Faculty Fellowship Program

The Office of Research supports the WSU land-grant mission by partnering with the University community and other stakeholders to advance, extend, and apply knowledge across the full range of scholarly disciplines pursued at WSU. The Office of Research also serves the University community by supporting the research infrastructure needed for discovery to flourish and for researchers to collaborate effectively across campuses and disciplines. To aid in this support, the Office of Research encourages those interested in leading and contributing to WSU research initiatives to submit their name for consideration for the Fellowship Program.

The Fellowship Program provides opportunities for individuals to grow and develop their leadership skills while promoting OR activities and objectives. The program will provide participation and responsibility in the Office of Research.

Fellows will:

  • Learn and shape OR-related procedures;
  • Provide leadership for specific OR initiatives;
  • Work collaboratively with WSU research leadership, faculty, and staff to develop and articulate OR goals, objectives, and strategy;
  • Foster participation by faculty and academic units within OR;
  • Raise OR visibility across the WSU system, including interacting with key stakeholders;
  • Contribute to overall OR success.

The Fellowship Program (ORFP) will provide faculty with participation and responsibility in Office of Research programs. Fellows will play a vital role in the Office of Research’s constant improvement, identifying strategic opportunities, innovation, and enhancements to research administration.

The ORFP will provide opportunities for growth and development of leadership skills while supporting Office of Research activities and objectives. OR Fellows will receive compensation that is negotiable based on scope and context of the assigned activities.[1]

OR Fellows will participate in meetings with the designated OR unit and senior leadership, university administration, and college leadership, as needed. Required time allocation will be determined upon assignment to the selected OR unit and scope of project and/or activities. Fellowship appointments are on a per year basis, as needed.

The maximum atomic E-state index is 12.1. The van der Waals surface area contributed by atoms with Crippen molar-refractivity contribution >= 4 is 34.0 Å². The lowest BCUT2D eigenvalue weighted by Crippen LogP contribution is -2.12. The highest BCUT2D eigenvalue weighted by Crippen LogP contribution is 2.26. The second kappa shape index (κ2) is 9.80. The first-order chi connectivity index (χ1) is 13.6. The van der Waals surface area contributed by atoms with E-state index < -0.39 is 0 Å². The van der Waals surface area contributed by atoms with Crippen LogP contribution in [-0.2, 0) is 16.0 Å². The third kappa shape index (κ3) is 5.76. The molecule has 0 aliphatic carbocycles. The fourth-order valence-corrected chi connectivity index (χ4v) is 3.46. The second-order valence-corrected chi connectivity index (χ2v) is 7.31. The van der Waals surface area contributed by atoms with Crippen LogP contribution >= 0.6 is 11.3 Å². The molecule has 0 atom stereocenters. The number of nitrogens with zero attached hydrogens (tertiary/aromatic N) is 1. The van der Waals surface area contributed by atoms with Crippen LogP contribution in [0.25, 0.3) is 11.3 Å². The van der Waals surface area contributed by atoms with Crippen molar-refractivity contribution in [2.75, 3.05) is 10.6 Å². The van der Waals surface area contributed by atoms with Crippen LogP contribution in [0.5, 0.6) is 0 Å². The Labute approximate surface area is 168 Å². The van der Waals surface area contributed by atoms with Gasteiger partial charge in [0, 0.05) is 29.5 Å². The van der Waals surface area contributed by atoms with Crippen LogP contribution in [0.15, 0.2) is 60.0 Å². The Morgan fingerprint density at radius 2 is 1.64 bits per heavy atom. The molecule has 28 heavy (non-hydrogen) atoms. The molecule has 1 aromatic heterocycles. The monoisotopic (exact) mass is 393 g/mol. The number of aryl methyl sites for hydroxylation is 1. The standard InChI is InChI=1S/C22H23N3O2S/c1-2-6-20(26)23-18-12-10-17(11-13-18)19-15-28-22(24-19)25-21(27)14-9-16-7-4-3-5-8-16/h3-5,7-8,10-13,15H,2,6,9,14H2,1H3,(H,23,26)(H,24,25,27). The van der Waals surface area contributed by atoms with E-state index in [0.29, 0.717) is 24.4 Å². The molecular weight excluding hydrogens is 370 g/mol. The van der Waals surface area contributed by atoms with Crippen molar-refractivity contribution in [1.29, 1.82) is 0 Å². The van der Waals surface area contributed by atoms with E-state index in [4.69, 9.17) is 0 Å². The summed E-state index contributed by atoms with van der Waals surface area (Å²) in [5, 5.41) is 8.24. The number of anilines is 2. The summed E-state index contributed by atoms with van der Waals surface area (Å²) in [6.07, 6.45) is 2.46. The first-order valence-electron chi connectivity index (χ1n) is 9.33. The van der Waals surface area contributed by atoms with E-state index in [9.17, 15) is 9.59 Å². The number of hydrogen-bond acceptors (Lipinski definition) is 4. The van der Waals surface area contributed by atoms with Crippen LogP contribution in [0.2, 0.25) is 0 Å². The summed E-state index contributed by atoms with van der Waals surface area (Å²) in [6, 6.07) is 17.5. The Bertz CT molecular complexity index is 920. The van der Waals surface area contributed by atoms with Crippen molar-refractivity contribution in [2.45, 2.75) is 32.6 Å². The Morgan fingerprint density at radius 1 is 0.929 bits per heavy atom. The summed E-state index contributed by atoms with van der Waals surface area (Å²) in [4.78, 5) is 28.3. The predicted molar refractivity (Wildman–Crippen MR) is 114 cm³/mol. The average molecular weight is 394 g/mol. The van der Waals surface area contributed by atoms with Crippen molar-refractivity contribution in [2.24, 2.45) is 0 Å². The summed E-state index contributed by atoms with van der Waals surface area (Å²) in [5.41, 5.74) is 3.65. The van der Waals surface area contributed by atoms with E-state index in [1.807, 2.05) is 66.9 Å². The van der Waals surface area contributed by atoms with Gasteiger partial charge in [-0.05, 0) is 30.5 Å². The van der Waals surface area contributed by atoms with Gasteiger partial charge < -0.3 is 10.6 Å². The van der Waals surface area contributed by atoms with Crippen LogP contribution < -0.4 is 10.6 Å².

For questions about the program or to submit your name for consideration, please contact Scott Steiger, at scott.steiger@wsu.edu or (509) 335-7065.

Asaph Cousins – Office of National Laboratory Partnerships, Distinguished Graduate Research Program

Asaph Cousins, professor in the College of Arts and Sciences School of Biological Sciences, serves as a liaison between WSU and the Pacific Northwest National Laboratory for the WSU-PNNL Distinguished Graduate Research Program.

Cousins’ research focuses on molecular biology techniques with plant physiology and mathematical modeling of photosynthesis to understand the mechanistic processes dictating plant-environment interactions.

Brian  French – Innovation and Research Engagement Office

Brian French, Berry Family Distinguished Professor in the College of Education, provides support to the Innovation and Research Engagement Office, where he is working with faculty in the college to explore, frame and develop translational structures for their research products.

French focuses on the application of psychometric methods of gathering score validity evidence for instruments. Additionally, he looks at the use of methodological studies to evaluate and improve methods for efficiency and accuracy used to gather test score validity evidence.

Ashley Boyd

Ashley Boyd – Office of Research Advancement and Partnerships